Payyannur Pavithra ring

  (Redirected from Payyannur Pavithra Ring)

Payyannur Holy Ring
Shree Subramanya Swamy Temple, Payyannur
The historical holy ring

Payyannur Pavithra Mothiram is a kind of gold ring worn by Indians for its ritualistic value. This holy ring is worn during the rituals of pithru bali, or the prayer for the dead ancestors of the person. This ring was traditionally made of Dharba grass. However, the modern Pavithra Mothiram is made of gold. The shape of the ring is unique and it looks like a knot.[1] Silver is also used for making the ring. It is worn on the right ring finger while performing poojas for the dead ancestors.

HistoryEdit

The origin of the holy is associated with the history of the Payyannur Subramanya Temple.[2] The temple used to insist on wearing grass rings while performing holy rites. Later on, the priests switched to gold rings for the purpose of durability. A traditional craftsman take a whole day to one ring. They cannot eat meat or drink alcohol during their lifetime to become a holy artisan.

EtymologyEdit

The word 'pavithram' means 'purity' and 'Mothiram' means 'ring'. Both these words are from the Malayalam language which is the local language of the Kerala state in India.[3]

ShapeEdit

There are three lines on the outer surface of the ring and they represent three rivers of human body: Ida, Pingala and Sushumna. The combination of these three rivers can awaken the vital energy or 'Kundalini Sakthi' in human beings.

Trimoorthi ChaithanyamEdit

According to the belief of Payyannur Hindus, the wearing of the sacred ring can awaken the power of three gods of Hinduism: Brahma, Shiva and Vishnu. There are rigorous rituals to be followed by the maker of the ring and the person who is wearing them. They cannot eat any meat and alcohol is totally prohibited. Women have to remove the ring during menstruation. The ring is given to the customer only after being sanctified at Subramanya Temple in Payyannur.

PopularityEdit

Payyannur Pavithra Mothiram is being exhibited in many museums around the world.[4] The noted freedom fighter of India Shri C.V. Kunhambu was an expert in making this holy ring.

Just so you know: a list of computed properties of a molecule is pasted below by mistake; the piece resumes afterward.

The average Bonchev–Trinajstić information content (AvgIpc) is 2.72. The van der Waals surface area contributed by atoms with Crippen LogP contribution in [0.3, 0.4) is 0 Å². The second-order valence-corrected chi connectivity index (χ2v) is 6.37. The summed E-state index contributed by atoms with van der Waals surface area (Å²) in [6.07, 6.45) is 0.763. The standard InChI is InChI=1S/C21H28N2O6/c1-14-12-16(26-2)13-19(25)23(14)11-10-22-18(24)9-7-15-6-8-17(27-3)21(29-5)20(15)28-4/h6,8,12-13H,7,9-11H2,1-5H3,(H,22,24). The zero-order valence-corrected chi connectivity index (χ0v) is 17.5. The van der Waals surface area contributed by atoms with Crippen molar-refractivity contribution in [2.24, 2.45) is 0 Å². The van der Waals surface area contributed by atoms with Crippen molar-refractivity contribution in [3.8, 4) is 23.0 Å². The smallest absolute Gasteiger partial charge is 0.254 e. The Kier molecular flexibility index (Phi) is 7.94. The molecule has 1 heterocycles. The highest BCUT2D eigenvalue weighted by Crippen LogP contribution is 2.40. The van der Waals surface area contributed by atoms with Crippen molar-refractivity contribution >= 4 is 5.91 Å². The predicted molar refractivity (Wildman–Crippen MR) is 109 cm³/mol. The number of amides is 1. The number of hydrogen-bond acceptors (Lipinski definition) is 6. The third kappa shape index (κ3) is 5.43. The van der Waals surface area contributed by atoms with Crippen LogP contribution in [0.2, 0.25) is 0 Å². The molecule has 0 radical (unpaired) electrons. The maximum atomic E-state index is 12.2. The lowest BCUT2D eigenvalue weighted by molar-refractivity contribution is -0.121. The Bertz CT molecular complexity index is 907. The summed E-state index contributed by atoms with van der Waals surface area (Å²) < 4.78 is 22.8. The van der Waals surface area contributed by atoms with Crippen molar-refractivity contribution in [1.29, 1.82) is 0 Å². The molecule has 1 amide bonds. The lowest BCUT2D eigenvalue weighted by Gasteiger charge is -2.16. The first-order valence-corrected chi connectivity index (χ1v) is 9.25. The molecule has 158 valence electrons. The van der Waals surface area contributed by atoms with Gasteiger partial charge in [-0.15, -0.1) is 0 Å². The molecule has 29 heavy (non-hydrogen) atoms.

Yoga connectionEdit

According to the ancient Indian wisdom of yoga, there are three rivers of energy in human body and the smooth flow of these rivers ensure health and prosperity of the person.

  1. Pingala on the right side of the body represent solar energy.
  2. Ida on the left side of the spinal chord represent energy of the moon.
  3. Sushuma in the middle represent cosmic energy.

The Kundalini Shakthi lies at the bottom of these three rivers and it can evoke powerful emotions in the human body. Indians believe that the ring can arouse divine powers because of its unique design. It can be worn only on the ring finger of the right hand. A person who wears this ring is supposed to have a higher level of intelligence, happiness and wisdom.

Commercial aspectsEdit

The concept of the Payyannur Holy Ring has been commercially utilized.[5] Many jewellers claim to make original Payyannur Pavithra rings. The vendors claim that the ring can bring a higher level of enlightenment and inspiration in the person using it. One holy ring can cost from $400 to $1,500 according to the quality and range. Nowadays the ring is made of 22 karat gold.

How to wearEdit

The Pavithra Mothiram can be worn only on the right hand and that too only on the ring finger. According to Hindu Shasthras, each finger of the human body has different meanings and functions:

  1. The thumb represents fire
  2. The index finger represents the sky and the flowers.
  3. The middle finger represents fire and holy lamps.
  4. The ring finger represents water
  5. The little finger represents earth and sandal paste.

See alsoEdit

ReferencesEdit

  1. ^ R. Sivaraman. "GI registration for 'Payyannur Pavithra' ring revoked". The Hindu.
  2. ^ "Payyannur Pavithra Mothiram in a Geographical Indication tag ownership tussle". The Times of India.
  3. ^ Market Scene - Payyanur Pavithra Mothiram. 16 December 2014 – via YouTube.
  4. ^ "Pavithra Mothiram".
  5. ^ "Payyanur Pavithra Mothiram".